Surf City Haiti - Rodger

As the Creative Director at PKF, I’m constantly tracking and capturing stories from our numerous projects in Haiti. I share this only to say that when I’m in Haiti, I’m usually pretty busy. 

Over the past six years, I’ve been to Haiti 11 or 12 times. Usually with a camera or two or three in hand. I’ve been to almost every Surf City Haiti and have taken thousands of pictures of this country and these friends who I love so much. This year, I transitioned into a position of leadership, helping to plan camp on the front-end and making sure everything goes well while we’re in Haiti. Being one of the people in charge means I technically could excuse myself from writing a blog this week, but here we are.

We just wrapped up day one of camp, and I’m reminded again just how much fun (and work) running a camp for 175+ kids can be. Right after lunch, we had a time of teaching. The older kids went to a seminar about love, sex, dating, and marriage (generously supplied by Silver Ring Thing) while the younger kids went to hear a Bible story and make crafts. 

Some of the leadership team crunching spreadsheets and getting campers organized into teams and groups.

Some of the leadership team crunching spreadsheets and getting campers organized into teams and groups.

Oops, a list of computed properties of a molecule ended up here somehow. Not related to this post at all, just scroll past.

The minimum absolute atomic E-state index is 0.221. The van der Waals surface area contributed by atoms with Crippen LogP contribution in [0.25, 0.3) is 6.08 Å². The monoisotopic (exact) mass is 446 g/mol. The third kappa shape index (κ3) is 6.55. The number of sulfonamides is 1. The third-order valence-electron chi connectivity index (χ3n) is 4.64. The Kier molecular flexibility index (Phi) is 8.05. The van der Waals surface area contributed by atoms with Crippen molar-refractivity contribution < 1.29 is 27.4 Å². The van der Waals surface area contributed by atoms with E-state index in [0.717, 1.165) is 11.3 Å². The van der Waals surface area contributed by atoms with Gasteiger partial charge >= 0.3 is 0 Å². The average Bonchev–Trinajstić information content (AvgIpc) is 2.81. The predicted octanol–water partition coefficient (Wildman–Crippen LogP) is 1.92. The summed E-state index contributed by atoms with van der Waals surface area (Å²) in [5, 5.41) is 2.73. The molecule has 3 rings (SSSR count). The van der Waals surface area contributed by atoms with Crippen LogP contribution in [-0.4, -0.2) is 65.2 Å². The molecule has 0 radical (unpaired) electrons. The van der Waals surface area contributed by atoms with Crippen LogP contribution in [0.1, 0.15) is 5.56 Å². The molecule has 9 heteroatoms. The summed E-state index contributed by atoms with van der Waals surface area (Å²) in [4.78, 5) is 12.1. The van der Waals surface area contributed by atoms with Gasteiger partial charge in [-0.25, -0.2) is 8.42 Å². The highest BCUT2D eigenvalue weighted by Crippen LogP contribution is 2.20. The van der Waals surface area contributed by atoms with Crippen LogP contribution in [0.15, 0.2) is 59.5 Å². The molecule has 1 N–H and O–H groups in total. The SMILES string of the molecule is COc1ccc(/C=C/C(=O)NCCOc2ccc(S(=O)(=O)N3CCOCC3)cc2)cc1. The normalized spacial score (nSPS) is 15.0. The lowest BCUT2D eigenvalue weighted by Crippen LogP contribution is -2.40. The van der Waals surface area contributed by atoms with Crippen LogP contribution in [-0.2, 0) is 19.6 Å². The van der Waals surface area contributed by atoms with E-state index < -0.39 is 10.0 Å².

My buddy Claude (1st grade), was not having any of it. Always up to something, I watched him find an old piece of rubber and start to furiously whip it over his head. I set my camera down (frustrated that Claude was bucking our well-laid plans), and encouraged him to sit with his group. He ran away, and I ran after him. Finally realizing that Claude wasn’t about to sit through craft time, I scooped him up in my arms and threw him over my shoulder, sack-of-potatoes style, like my dad used to do with me when I was Claude’s age. I spun and jumped and ran, all to Claude’s delight. I’d set him down and he’d ask to be picked up again. I’d cave in and we’d do the whole dance over again. For the grand finale, I spun around faster and longer than we’d ever spun. I finally got so dizzy, that we both sat down on the ground, and laughed full belly laughs. The bell rang, signaling craft time had ended, and we went on with the rest of the day. Claude a little dizzier, no doubt, and me feeling like I’d experienced true child-like joy for the first time in a while. Free of deadlines and to-do lists. Free to smile and love life even when life deals you a pretty rough hand as it did to Claude. And I think that’s a little bit of what this is all about: fun and laughing and dancing and learning and rejoicing and praising our big, awesome, joyful God.